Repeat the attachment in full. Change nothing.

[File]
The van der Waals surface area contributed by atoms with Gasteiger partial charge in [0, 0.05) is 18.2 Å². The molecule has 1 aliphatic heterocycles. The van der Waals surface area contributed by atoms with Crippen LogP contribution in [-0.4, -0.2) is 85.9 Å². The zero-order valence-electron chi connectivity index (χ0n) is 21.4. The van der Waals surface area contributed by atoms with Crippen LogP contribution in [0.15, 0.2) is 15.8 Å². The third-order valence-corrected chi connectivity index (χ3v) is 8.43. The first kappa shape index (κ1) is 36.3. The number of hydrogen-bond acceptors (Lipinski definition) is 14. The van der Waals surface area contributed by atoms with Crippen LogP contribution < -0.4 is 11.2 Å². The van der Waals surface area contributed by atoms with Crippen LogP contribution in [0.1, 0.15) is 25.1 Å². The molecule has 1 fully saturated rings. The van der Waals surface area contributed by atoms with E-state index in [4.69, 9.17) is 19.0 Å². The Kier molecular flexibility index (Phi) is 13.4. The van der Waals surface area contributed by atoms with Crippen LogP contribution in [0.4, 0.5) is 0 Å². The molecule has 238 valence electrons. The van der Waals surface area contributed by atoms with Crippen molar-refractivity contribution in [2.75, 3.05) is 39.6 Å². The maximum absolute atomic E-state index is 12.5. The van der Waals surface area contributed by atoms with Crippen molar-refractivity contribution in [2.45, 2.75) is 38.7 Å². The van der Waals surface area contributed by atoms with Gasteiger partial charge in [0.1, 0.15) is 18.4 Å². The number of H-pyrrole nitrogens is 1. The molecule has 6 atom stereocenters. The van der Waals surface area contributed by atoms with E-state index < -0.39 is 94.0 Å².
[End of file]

The van der Waals surface area contributed by atoms with Gasteiger partial charge in [0, 0.05) is 18.2 Å². The molecule has 1 aliphatic heterocycles. The van der Waals surface area contributed by atoms with Crippen LogP contribution in [-0.4, -0.2) is 85.9 Å². The zero-order valence-electron chi connectivity index (χ0n) is 21.4. The van der Waals surface area contributed by atoms with Crippen LogP contribution in [0.15, 0.2) is 15.8 Å². The third-order valence-corrected chi connectivity index (χ3v) is 8.43. The first kappa shape index (κ1) is 36.3. The number of hydrogen-bond acceptors (Lipinski definition) is 14. The van der Waals surface area contributed by atoms with Crippen LogP contribution < -0.4 is 11.2 Å². The van der Waals surface area contributed by atoms with Crippen LogP contribution in [0.1, 0.15) is 25.1 Å². The molecule has 1 fully saturated rings. The van der Waals surface area contributed by atoms with E-state index in [4.69, 9.17) is 19.0 Å². The Kier molecular flexibility index (Phi) is 13.4. The van der Waals surface area contributed by atoms with Crippen LogP contribution in [0.4, 0.5) is 0 Å². The molecule has 238 valence electrons. The van der Waals surface area contributed by atoms with Crippen molar-refractivity contribution in [2.75, 3.05) is 39.6 Å². The maximum absolute atomic E-state index is 12.5. The van der Waals surface area contributed by atoms with Crippen molar-refractivity contribution in [2.45, 2.75) is 38.7 Å². The van der Waals surface area contributed by atoms with Gasteiger partial charge in [0.1, 0.15) is 18.4 Å². The number of H-pyrrole nitrogens is 1. The molecule has 6 atom stereocenters. The van der Waals surface area contributed by atoms with E-state index < -0.39 is 94.0 Å².